When Netflix launched in Canada late last year at the great price of $7.99/month I signed up immediately for the trial free month. The fact that they had the first three seasons of Mad Men as part of the content sealed the deal. I had been looking to start watching and now was my chance. With a bit of free time on my hands, I got through the first couple season in 10 days or so.
It was Saturday morning and I was sleeping in after a late night of watching a few more Mad Men episodes when my daughter came into my bedroom. “Dad, there’s a message from Rogers on the computer. It says we’ve used up our data limit for the month”. Until that time, I didn’t even know what my limit was (turns out it’s 60GB). Well, that was the end of Netflix in my house until the next month! Once I finished watching Mad Men I cancelled my subscription, having finished my experiment with Over-the-Top (OTT) video and thinking I was close to cutting out cable in my household – at least for the time being.
I was reminded of this the other day with the politicians getting involved in the Usage-Based-Billing decision by the CRTC here in Canada. Thankfully we’re in election silly pre-season right now and with this issue gaining momentum the government could not ignore it and had to take the unusual step of taking a stand (how far we’ve come that Twitter is how I found out the line in the sand that our PM had drawn).
There was an interesting opinion piece in the Globe and Mail yesterday by Richard French, a professor at University of Ottawa and a past vice-chairman of the CRTC (see Second-guessing the CRTC comes at a price – it’s a great analysis). In the piece, he makes the legitimate point that “…it seems hard to argue – as those who reject the ruling in effect do – that a minority of customers shouldn’t pay fees that reflect their heavy usage”.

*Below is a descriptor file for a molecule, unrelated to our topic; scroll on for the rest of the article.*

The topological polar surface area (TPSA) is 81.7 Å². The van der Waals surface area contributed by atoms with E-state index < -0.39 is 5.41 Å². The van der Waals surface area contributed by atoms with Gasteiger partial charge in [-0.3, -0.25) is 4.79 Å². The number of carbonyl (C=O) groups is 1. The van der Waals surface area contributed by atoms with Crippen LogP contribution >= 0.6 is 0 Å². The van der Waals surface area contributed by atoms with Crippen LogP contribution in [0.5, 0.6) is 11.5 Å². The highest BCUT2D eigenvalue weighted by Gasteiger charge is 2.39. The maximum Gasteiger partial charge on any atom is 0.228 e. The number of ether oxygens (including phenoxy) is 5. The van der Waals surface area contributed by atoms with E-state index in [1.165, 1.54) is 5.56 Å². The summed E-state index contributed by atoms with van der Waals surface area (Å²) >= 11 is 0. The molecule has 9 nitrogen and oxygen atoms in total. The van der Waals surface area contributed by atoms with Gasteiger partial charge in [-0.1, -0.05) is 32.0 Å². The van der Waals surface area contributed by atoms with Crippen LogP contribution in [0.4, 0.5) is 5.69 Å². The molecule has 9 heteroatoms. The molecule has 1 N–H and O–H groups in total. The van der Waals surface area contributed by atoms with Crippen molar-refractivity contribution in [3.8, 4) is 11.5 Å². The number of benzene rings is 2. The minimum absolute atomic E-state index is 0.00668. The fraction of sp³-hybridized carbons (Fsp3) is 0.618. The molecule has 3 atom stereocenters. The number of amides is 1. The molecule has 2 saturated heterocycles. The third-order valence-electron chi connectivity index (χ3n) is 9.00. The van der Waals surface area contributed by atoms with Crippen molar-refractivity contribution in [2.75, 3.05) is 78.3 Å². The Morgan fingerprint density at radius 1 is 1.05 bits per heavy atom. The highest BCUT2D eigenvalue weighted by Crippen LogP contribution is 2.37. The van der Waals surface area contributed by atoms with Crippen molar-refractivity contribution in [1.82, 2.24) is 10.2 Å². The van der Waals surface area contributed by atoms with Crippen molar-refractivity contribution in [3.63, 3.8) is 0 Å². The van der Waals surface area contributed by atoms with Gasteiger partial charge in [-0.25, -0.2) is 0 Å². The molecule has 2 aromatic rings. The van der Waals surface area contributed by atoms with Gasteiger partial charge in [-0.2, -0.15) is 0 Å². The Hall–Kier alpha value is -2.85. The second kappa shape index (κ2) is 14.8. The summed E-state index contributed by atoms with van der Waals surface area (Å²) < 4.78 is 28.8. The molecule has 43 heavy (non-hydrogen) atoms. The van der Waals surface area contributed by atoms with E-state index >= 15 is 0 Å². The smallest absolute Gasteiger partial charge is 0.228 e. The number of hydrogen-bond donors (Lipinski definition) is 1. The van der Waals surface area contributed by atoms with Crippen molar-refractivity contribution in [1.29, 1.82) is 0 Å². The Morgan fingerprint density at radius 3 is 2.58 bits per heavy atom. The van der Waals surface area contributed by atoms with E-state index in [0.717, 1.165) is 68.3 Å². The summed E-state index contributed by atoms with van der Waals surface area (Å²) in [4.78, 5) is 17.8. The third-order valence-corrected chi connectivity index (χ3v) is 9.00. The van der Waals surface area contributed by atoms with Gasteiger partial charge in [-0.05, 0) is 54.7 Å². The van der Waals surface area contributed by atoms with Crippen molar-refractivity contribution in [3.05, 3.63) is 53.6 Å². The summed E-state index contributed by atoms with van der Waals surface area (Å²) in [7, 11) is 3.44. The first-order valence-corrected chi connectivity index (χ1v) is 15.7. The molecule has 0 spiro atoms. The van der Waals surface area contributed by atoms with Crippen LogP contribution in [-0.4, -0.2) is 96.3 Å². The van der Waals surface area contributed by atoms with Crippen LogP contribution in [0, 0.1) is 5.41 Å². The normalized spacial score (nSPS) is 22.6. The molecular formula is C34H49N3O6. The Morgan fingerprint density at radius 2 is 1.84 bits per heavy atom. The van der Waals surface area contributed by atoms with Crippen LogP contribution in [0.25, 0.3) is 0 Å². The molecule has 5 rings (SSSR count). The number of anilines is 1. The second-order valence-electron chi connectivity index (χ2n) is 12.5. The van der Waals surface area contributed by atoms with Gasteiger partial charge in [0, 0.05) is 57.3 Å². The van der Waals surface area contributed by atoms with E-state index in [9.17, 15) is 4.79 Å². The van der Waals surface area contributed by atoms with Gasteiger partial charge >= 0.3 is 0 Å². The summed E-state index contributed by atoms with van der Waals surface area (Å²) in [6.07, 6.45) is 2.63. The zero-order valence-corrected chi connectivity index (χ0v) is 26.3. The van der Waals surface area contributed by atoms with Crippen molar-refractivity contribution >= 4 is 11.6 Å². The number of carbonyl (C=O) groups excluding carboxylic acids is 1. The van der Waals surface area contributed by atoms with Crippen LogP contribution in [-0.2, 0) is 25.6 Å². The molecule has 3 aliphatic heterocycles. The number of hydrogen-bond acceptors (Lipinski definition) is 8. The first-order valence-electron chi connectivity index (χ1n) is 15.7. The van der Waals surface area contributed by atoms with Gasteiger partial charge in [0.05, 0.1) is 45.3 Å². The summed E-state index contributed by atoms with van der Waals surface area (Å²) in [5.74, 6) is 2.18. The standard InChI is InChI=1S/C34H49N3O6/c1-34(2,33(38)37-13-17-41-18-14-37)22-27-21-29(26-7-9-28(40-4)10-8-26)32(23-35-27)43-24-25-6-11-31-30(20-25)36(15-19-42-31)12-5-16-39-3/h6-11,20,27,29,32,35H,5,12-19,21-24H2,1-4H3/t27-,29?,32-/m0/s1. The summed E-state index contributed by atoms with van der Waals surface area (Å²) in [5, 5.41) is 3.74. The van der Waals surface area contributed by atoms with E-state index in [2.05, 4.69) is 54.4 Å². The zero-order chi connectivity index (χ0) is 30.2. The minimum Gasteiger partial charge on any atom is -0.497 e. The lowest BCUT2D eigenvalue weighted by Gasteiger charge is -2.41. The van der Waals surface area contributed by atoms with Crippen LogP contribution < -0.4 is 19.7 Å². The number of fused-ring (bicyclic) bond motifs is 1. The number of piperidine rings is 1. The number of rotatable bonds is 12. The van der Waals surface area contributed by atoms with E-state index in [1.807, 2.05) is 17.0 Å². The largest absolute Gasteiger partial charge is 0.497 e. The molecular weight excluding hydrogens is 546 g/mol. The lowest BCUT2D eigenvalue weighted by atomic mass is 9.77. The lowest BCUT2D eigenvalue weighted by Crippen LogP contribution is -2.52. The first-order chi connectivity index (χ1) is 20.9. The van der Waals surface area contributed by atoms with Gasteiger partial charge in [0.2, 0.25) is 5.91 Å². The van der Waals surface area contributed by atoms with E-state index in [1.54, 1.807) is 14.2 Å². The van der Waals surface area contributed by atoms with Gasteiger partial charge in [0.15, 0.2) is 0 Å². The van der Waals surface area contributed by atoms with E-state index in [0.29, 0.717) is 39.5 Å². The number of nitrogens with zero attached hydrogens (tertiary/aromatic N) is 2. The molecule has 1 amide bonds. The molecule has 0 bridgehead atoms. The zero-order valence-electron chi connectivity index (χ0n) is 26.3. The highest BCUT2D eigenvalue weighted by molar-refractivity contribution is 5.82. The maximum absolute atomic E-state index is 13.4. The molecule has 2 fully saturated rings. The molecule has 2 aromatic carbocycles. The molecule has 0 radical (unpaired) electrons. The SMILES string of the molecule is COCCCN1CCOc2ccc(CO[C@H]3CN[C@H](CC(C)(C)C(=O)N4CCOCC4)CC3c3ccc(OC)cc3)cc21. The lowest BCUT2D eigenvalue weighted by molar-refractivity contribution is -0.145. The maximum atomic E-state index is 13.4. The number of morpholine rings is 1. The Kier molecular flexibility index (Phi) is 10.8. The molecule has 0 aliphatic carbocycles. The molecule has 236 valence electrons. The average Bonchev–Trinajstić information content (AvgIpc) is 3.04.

Until my Netflix experience, I would have agreed with Prof. French and really had no sympathy for heavy bandwidth users. The whole idea of broadband carriers throttling back their networks and charging over certain caps was actually fine with me. I equated heavy home internet users with likely pirates, stealing music and movies, and felt there was nothing wrong with having those people pay. And why should the majority of us, who use a small percentage of the total available bandwidth, subsidize the very few who use a lot?
My thinking on this has now evolved. I don’t have much sympathy for those that use up lots of bandwidth acting as a hub for stolen content, but when bandwidth is increasingly used up on legitimate activity, and in the case of Canada, activity that often is in competition to services your broadband provider offers, there needs to be some protection for the consumer.
In the US, most broadband plans have much higher data caps than in Canada. For example, Comcast’s is 250Gb and Verizon FIOS has no cap . Assuming I used 250Gb in a month, Comcast’s $30/month service would cost over $200 with a comparable Canadian service. And what that means is that the coming television revolution (Netflix, Hulu, AppleTV, GoogleTV, etc) will never happen in Canada. Once you factor in service subscription costs and then bandwidth costs, no one could afford to ‘cut the cable’. Canada’s current television and broadband providers, whom are one and the same, have a vested interest in making sure that revolution doesn’t happen.
This is about much more than just metered Internet use. This is about creating a competitive television playing field, just as the CRTC did with telecom deregulation years ago. And as my last post stated (“Your Family Room and Innovation“), I believe firmly that this is the next big technology market. It would be disappointing if we missed it.